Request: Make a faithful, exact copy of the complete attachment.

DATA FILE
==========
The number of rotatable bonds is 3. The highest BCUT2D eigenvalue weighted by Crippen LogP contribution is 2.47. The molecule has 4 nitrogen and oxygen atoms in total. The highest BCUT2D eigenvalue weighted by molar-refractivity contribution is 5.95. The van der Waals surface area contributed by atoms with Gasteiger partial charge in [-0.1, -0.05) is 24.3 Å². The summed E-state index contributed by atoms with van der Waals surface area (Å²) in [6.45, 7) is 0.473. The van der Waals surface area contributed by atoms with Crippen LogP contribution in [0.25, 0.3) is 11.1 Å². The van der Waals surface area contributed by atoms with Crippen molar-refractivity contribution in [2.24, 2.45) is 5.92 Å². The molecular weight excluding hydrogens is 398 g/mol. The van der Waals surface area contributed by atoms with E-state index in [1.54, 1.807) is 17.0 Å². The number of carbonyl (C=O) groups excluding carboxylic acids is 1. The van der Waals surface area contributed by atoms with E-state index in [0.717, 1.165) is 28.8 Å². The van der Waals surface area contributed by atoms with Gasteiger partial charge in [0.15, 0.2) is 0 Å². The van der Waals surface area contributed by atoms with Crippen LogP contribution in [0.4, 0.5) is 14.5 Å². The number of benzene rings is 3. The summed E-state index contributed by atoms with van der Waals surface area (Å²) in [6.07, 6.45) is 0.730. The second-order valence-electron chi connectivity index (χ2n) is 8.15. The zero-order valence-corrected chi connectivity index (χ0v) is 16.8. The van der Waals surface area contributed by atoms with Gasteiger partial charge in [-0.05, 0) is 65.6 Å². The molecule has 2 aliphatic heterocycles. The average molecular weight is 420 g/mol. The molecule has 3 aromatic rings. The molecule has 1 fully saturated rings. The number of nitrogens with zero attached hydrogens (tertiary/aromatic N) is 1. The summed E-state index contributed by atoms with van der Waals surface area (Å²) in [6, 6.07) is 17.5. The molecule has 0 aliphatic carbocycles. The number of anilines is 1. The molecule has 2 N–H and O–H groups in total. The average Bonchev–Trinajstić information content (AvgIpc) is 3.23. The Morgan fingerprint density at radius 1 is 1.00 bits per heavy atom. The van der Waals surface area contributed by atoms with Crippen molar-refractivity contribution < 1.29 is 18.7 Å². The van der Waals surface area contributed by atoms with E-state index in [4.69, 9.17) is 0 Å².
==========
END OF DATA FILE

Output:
The number of rotatable bonds is 3. The highest BCUT2D eigenvalue weighted by Crippen LogP contribution is 2.47. The molecule has 4 nitrogen and oxygen atoms in total. The highest BCUT2D eigenvalue weighted by molar-refractivity contribution is 5.95. The van der Waals surface area contributed by atoms with Gasteiger partial charge in [-0.1, -0.05) is 24.3 Å². The summed E-state index contributed by atoms with van der Waals surface area (Å²) in [6.45, 7) is 0.473. The van der Waals surface area contributed by atoms with Crippen LogP contribution in [0.25, 0.3) is 11.1 Å². The van der Waals surface area contributed by atoms with Crippen molar-refractivity contribution in [2.24, 2.45) is 5.92 Å². The molecular weight excluding hydrogens is 398 g/mol. The van der Waals surface area contributed by atoms with E-state index in [1.54, 1.807) is 17.0 Å². The number of carbonyl (C=O) groups excluding carboxylic acids is 1. The van der Waals surface area contributed by atoms with E-state index in [0.717, 1.165) is 28.8 Å². The van der Waals surface area contributed by atoms with Gasteiger partial charge in [0.15, 0.2) is 0 Å². The van der Waals surface area contributed by atoms with Crippen LogP contribution in [0.4, 0.5) is 14.5 Å². The number of benzene rings is 3. The summed E-state index contributed by atoms with van der Waals surface area (Å²) in [6.07, 6.45) is 0.730. The second-order valence-electron chi connectivity index (χ2n) is 8.15. The zero-order valence-corrected chi connectivity index (χ0v) is 16.8. The van der Waals surface area contributed by atoms with Gasteiger partial charge in [-0.05, 0) is 65.6 Å². The molecule has 2 aliphatic heterocycles. The average molecular weight is 420 g/mol. The molecule has 3 aromatic rings. The molecule has 1 fully saturated rings. The number of nitrogens with zero attached hydrogens (tertiary/aromatic N) is 1. The summed E-state index contributed by atoms with van der Waals surface area (Å²) in [6, 6.07) is 17.5. The molecule has 0 aliphatic carbocycles. The number of anilines is 1. The molecule has 2 N–H and O–H groups in total. The average Bonchev–Trinajstić information content (AvgIpc) is 3.23. The Morgan fingerprint density at radius 1 is 1.00 bits per heavy atom. The van der Waals surface area contributed by atoms with Crippen molar-refractivity contribution < 1.29 is 18.7 Å². The van der Waals surface area contributed by atoms with E-state index in [4.69, 9.17) is 0 Å².